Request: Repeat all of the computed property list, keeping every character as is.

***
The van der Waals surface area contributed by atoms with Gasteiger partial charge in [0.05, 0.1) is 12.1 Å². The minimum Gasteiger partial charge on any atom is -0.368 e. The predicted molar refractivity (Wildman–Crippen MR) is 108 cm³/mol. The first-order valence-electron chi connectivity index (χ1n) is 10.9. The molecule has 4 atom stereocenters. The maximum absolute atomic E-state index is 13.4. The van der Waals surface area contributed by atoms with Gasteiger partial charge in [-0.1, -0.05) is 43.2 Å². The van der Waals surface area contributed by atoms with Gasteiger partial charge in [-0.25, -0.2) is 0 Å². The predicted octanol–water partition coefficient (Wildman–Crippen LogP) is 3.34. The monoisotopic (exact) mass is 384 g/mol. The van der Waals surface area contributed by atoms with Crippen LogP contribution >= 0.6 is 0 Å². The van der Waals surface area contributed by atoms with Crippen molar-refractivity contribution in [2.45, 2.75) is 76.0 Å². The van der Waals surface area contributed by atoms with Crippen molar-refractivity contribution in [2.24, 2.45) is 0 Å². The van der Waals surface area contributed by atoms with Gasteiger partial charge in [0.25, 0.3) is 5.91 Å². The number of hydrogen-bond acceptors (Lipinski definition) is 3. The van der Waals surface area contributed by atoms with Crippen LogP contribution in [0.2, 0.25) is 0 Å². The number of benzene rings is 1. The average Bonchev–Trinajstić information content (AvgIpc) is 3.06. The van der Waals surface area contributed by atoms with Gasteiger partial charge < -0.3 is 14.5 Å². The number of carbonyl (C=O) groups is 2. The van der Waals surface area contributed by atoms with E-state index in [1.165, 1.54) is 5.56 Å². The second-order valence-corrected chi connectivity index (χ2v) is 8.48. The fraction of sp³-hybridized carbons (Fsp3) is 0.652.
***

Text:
The van der Waals surface area contributed by atoms with Gasteiger partial charge in [0.05, 0.1) is 12.1 Å². The minimum Gasteiger partial charge on any atom is -0.368 e. The predicted molar refractivity (Wildman–Crippen MR) is 108 cm³/mol. The first-order valence-electron chi connectivity index (χ1n) is 10.9. The molecule has 4 atom stereocenters. The maximum absolute atomic E-state index is 13.4. The van der Waals surface area contributed by atoms with Gasteiger partial charge in [-0.1, -0.05) is 43.2 Å². The van der Waals surface area contributed by atoms with Gasteiger partial charge in [-0.25, -0.2) is 0 Å². The predicted octanol–water partition coefficient (Wildman–Crippen LogP) is 3.34. The monoisotopic (exact) mass is 384 g/mol. The van der Waals surface area contributed by atoms with Crippen LogP contribution >= 0.6 is 0 Å². The van der Waals surface area contributed by atoms with Crippen molar-refractivity contribution in [2.45, 2.75) is 76.0 Å². The van der Waals surface area contributed by atoms with Crippen molar-refractivity contribution in [2.24, 2.45) is 0 Å². The van der Waals surface area contributed by atoms with Gasteiger partial charge in [0.25, 0.3) is 5.91 Å². The number of hydrogen-bond acceptors (Lipinski definition) is 3. The van der Waals surface area contributed by atoms with Crippen LogP contribution in [0.2, 0.25) is 0 Å². The number of benzene rings is 1. The average Bonchev–Trinajstić information content (AvgIpc) is 3.06. The van der Waals surface area contributed by atoms with Gasteiger partial charge < -0.3 is 14.5 Å². The number of carbonyl (C=O) groups is 2. The van der Waals surface area contributed by atoms with E-state index in [1.165, 1.54) is 5.56 Å². The second-order valence-corrected chi connectivity index (χ2v) is 8.48. The fraction of sp³-hybridized carbons (Fsp3) is 0.652.